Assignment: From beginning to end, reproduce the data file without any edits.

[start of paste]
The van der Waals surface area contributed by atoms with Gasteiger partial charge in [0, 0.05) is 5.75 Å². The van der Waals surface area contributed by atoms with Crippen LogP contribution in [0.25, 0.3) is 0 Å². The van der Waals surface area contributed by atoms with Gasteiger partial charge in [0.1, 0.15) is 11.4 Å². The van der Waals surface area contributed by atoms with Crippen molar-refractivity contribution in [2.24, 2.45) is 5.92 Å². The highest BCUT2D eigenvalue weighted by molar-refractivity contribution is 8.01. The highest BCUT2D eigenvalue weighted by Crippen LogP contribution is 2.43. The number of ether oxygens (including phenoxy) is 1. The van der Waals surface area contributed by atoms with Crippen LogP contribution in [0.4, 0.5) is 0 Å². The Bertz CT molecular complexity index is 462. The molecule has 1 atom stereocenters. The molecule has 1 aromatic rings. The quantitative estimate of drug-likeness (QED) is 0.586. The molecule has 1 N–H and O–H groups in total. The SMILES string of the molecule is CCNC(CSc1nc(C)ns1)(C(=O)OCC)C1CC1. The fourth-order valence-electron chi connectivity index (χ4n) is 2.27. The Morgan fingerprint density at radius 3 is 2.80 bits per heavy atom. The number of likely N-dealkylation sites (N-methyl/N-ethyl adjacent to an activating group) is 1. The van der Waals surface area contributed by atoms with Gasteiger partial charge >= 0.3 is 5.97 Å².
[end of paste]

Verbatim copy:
The van der Waals surface area contributed by atoms with Gasteiger partial charge in [0, 0.05) is 5.75 Å². The van der Waals surface area contributed by atoms with Crippen LogP contribution in [0.25, 0.3) is 0 Å². The van der Waals surface area contributed by atoms with Gasteiger partial charge in [0.1, 0.15) is 11.4 Å². The van der Waals surface area contributed by atoms with Crippen molar-refractivity contribution in [2.24, 2.45) is 5.92 Å². The highest BCUT2D eigenvalue weighted by molar-refractivity contribution is 8.01. The highest BCUT2D eigenvalue weighted by Crippen LogP contribution is 2.43. The number of ether oxygens (including phenoxy) is 1. The van der Waals surface area contributed by atoms with Crippen LogP contribution in [0.4, 0.5) is 0 Å². The Bertz CT molecular complexity index is 462. The molecule has 1 atom stereocenters. The molecule has 1 aromatic rings. The quantitative estimate of drug-likeness (QED) is 0.586. The molecule has 1 N–H and O–H groups in total. The SMILES string of the molecule is CCNC(CSc1nc(C)ns1)(C(=O)OCC)C1CC1. The fourth-order valence-electron chi connectivity index (χ4n) is 2.27. The Morgan fingerprint density at radius 3 is 2.80 bits per heavy atom. The number of likely N-dealkylation sites (N-methyl/N-ethyl adjacent to an activating group) is 1. The van der Waals surface area contributed by atoms with Gasteiger partial charge >= 0.3 is 5.97 Å².